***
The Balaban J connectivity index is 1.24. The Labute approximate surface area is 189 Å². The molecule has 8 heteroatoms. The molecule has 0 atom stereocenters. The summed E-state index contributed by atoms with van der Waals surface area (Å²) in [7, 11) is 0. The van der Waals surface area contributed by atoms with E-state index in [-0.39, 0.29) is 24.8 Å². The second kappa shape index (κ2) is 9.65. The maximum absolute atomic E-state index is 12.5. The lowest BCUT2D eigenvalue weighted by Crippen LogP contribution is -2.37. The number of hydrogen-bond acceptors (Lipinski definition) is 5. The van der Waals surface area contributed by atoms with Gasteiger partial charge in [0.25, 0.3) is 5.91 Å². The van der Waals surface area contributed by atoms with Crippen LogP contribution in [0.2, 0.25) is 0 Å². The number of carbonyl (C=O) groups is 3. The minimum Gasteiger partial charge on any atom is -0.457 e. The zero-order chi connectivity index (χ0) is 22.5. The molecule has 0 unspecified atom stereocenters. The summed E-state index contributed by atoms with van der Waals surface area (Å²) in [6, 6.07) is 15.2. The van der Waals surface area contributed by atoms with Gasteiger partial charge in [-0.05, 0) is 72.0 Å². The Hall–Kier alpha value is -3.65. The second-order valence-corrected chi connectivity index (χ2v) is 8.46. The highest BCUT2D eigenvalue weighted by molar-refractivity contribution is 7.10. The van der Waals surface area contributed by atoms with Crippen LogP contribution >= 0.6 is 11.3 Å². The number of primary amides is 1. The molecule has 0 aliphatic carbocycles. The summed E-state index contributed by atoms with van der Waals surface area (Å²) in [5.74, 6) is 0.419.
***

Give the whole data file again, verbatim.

The Balaban J connectivity index is 1.24. The Labute approximate surface area is 189 Å². The molecule has 8 heteroatoms. The molecule has 0 atom stereocenters. The summed E-state index contributed by atoms with van der Waals surface area (Å²) in [7, 11) is 0. The van der Waals surface area contributed by atoms with E-state index in [-0.39, 0.29) is 24.8 Å². The second kappa shape index (κ2) is 9.65. The maximum absolute atomic E-state index is 12.5. The lowest BCUT2D eigenvalue weighted by Crippen LogP contribution is -2.37. The number of hydrogen-bond acceptors (Lipinski definition) is 5. The van der Waals surface area contributed by atoms with Gasteiger partial charge in [0.25, 0.3) is 5.91 Å². The van der Waals surface area contributed by atoms with Crippen LogP contribution in [0.2, 0.25) is 0 Å². The number of carbonyl (C=O) groups is 3. The minimum Gasteiger partial charge on any atom is -0.457 e. The zero-order chi connectivity index (χ0) is 22.5. The molecule has 0 unspecified atom stereocenters. The summed E-state index contributed by atoms with van der Waals surface area (Å²) in [6, 6.07) is 15.2. The van der Waals surface area contributed by atoms with Gasteiger partial charge in [-0.05, 0) is 72.0 Å². The Hall–Kier alpha value is -3.65. The second-order valence-corrected chi connectivity index (χ2v) is 8.46. The highest BCUT2D eigenvalue weighted by molar-refractivity contribution is 7.10. The van der Waals surface area contributed by atoms with Crippen LogP contribution >= 0.6 is 11.3 Å². The number of primary amides is 1. The molecule has 0 aliphatic carbocycles. The summed E-state index contributed by atoms with van der Waals surface area (Å²) in [5.74, 6) is 0.419.